The question arises whether the Court can both "refer" this petition to the Circuit and then dismiss the action without prejudice for lack of jurisdiction. Like numerous judges in our Circuit, the Court concludes that this is the appropriate course of action. The lack of subject-matter jurisdiction requires the Court to dismiss, and Ninth Circuit Rule 22-3(a) plainly requires the Court to refer the petition to the Circuit, and there is no authority suggesting a conflict between the two requirements. Therefore, the Court will do both. See, e.g., Castaneda v. Long, 2014 WL 996490, *1 (C.D. Cal. Mar. 13, 2014) ("[T]his action is dismissed without prejudice for lack of jurisdiction because Petitioner did not obtain the requisite authorization from the Court of Appeals to file a successive petition. Further, the Clerk of Court is directed to refer the [c]urrent [f]ederal [p]etition to the... Ninth Circuit... pursuant to Ninth Circuit Rule 22-3(a)."); Blanco v. Valenzuela, 2014 WL 111453 (C.D. Cal. Jan. 9, 2014) (Walter, J.) (same); Parham v. Diaz, 2013 WL 5310760, *1 (C.D. Cal. Sept. 19, 2013) (Klausner, J.); Reed v. Roe, 2013 WL 1970240, *1 (C.D. Cal. May 10, 2013) (Wright, J.); Jones v. Harris, 2013 WL 1390036, *1 (C.D. Cal. Mar. 15, 2013) (Wilson, J.); Burts v. Yates, 2012 WL 3019950, *1 (C.D. Cal. July 23, 2012) (Pregerson, J.); Jones v. Harrington, 2012 WL 2573207, *1 (C.D. Cal. June 29, 2012) (Gee, J.).[5]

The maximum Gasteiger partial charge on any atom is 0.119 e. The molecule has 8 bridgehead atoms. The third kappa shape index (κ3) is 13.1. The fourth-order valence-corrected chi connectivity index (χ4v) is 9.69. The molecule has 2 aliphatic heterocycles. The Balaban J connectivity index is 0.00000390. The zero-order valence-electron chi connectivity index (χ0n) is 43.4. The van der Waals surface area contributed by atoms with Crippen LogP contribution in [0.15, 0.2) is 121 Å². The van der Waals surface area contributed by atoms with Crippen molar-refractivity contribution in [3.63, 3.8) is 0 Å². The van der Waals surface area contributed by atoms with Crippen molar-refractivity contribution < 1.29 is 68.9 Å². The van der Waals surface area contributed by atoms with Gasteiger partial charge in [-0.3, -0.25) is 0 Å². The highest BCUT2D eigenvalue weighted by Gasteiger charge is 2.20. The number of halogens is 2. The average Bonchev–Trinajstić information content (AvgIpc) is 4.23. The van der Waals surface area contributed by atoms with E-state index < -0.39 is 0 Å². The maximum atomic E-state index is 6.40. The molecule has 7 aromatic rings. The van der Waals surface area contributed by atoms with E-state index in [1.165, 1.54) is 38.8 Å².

CERTIFICATE OF APPEALABILITY

Absent a COA, "an appeal may not be taken from a final decision of a district judge in a habeas corpus proceeding or a proceeding under 28 U.S.C. § 2255", Chafin v. Chafin, ___ U.S. ___, 133 S.Ct. 1017, - (2013) (Ginsburg, J., joined by Scalia & Breyer, JJ., concurring), or from a district judge's final order in a § 2254 proceeding, [6] and the district court must issue or deny a COA when it enters a final order adverse to the petitioner, see Rule 11(a) of Rules Governing § 2254 Cases. The court must consider each claim separately, Mayfield v. Woodford, 270 F.3d 915, 922 (9th Cir. 2001) (citation omitted), which means the court may grant a COA on one claim and not on others.